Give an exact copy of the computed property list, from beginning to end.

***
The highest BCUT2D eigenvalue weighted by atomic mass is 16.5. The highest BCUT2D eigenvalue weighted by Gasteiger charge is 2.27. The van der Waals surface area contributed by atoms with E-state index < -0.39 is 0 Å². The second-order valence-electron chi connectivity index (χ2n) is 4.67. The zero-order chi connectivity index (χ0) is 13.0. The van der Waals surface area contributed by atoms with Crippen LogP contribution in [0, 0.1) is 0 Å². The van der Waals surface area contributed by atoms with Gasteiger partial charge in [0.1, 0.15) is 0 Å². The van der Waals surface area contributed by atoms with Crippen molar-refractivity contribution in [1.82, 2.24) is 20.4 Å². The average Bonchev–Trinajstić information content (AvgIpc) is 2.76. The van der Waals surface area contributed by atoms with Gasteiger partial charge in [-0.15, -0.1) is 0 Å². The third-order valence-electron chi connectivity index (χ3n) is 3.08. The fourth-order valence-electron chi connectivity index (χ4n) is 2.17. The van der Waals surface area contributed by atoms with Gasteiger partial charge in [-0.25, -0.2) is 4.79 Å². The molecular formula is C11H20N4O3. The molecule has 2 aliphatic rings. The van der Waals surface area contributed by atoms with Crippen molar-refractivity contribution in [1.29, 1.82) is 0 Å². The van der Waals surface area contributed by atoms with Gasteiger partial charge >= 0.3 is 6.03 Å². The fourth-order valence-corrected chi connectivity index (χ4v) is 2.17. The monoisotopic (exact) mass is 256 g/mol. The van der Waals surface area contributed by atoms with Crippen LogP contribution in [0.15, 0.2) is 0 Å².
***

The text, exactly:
The highest BCUT2D eigenvalue weighted by atomic mass is 16.5. The highest BCUT2D eigenvalue weighted by Gasteiger charge is 2.27. The van der Waals surface area contributed by atoms with E-state index < -0.39 is 0 Å². The second-order valence-electron chi connectivity index (χ2n) is 4.67. The zero-order chi connectivity index (χ0) is 13.0. The van der Waals surface area contributed by atoms with Crippen LogP contribution in [0, 0.1) is 0 Å². The van der Waals surface area contributed by atoms with Gasteiger partial charge in [0.1, 0.15) is 0 Å². The van der Waals surface area contributed by atoms with Crippen molar-refractivity contribution in [1.82, 2.24) is 20.4 Å². The average Bonchev–Trinajstić information content (AvgIpc) is 2.76. The van der Waals surface area contributed by atoms with Gasteiger partial charge in [-0.15, -0.1) is 0 Å². The third-order valence-electron chi connectivity index (χ3n) is 3.08. The fourth-order valence-electron chi connectivity index (χ4n) is 2.17. The van der Waals surface area contributed by atoms with Gasteiger partial charge in [-0.25, -0.2) is 4.79 Å². The molecular formula is C11H20N4O3. The molecule has 2 aliphatic rings. The van der Waals surface area contributed by atoms with Crippen molar-refractivity contribution in [1.29, 1.82) is 0 Å². The van der Waals surface area contributed by atoms with Gasteiger partial charge >= 0.3 is 6.03 Å². The fourth-order valence-corrected chi connectivity index (χ4v) is 2.17. The monoisotopic (exact) mass is 256 g/mol. The van der Waals surface area contributed by atoms with Crippen LogP contribution in [0.15, 0.2) is 0 Å².